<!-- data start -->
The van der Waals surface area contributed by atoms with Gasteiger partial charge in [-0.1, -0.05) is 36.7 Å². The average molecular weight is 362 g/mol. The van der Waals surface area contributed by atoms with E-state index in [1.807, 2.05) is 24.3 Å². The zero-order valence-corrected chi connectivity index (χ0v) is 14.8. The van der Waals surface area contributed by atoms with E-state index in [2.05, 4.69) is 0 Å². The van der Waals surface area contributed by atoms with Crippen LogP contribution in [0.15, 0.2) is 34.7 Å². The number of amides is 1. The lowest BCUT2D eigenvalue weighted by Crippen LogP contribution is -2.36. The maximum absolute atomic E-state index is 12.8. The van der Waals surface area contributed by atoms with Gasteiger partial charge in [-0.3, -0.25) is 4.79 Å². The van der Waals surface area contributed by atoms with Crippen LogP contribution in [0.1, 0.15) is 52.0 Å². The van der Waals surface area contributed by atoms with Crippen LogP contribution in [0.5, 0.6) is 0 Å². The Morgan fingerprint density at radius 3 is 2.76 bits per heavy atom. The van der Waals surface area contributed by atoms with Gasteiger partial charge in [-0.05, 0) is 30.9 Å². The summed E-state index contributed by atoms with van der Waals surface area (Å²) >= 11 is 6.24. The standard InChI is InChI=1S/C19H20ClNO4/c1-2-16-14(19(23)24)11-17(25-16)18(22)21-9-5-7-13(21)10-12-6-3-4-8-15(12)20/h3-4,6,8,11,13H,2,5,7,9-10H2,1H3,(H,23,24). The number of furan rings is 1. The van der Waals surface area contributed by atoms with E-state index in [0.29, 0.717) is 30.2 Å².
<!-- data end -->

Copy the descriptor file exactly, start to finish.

The van der Waals surface area contributed by atoms with Gasteiger partial charge in [-0.1, -0.05) is 36.7 Å². The average molecular weight is 362 g/mol. The van der Waals surface area contributed by atoms with E-state index in [1.807, 2.05) is 24.3 Å². The zero-order valence-corrected chi connectivity index (χ0v) is 14.8. The van der Waals surface area contributed by atoms with E-state index in [2.05, 4.69) is 0 Å². The van der Waals surface area contributed by atoms with Crippen LogP contribution in [0.15, 0.2) is 34.7 Å². The number of amides is 1. The lowest BCUT2D eigenvalue weighted by Crippen LogP contribution is -2.36. The maximum absolute atomic E-state index is 12.8. The van der Waals surface area contributed by atoms with Gasteiger partial charge in [-0.3, -0.25) is 4.79 Å². The van der Waals surface area contributed by atoms with Crippen LogP contribution in [0.1, 0.15) is 52.0 Å². The van der Waals surface area contributed by atoms with Crippen LogP contribution in [0.5, 0.6) is 0 Å². The Morgan fingerprint density at radius 3 is 2.76 bits per heavy atom. The van der Waals surface area contributed by atoms with Gasteiger partial charge in [-0.05, 0) is 30.9 Å². The summed E-state index contributed by atoms with van der Waals surface area (Å²) >= 11 is 6.24. The standard InChI is InChI=1S/C19H20ClNO4/c1-2-16-14(19(23)24)11-17(25-16)18(22)21-9-5-7-13(21)10-12-6-3-4-8-15(12)20/h3-4,6,8,11,13H,2,5,7,9-10H2,1H3,(H,23,24). The number of furan rings is 1. The van der Waals surface area contributed by atoms with E-state index in [0.29, 0.717) is 30.2 Å².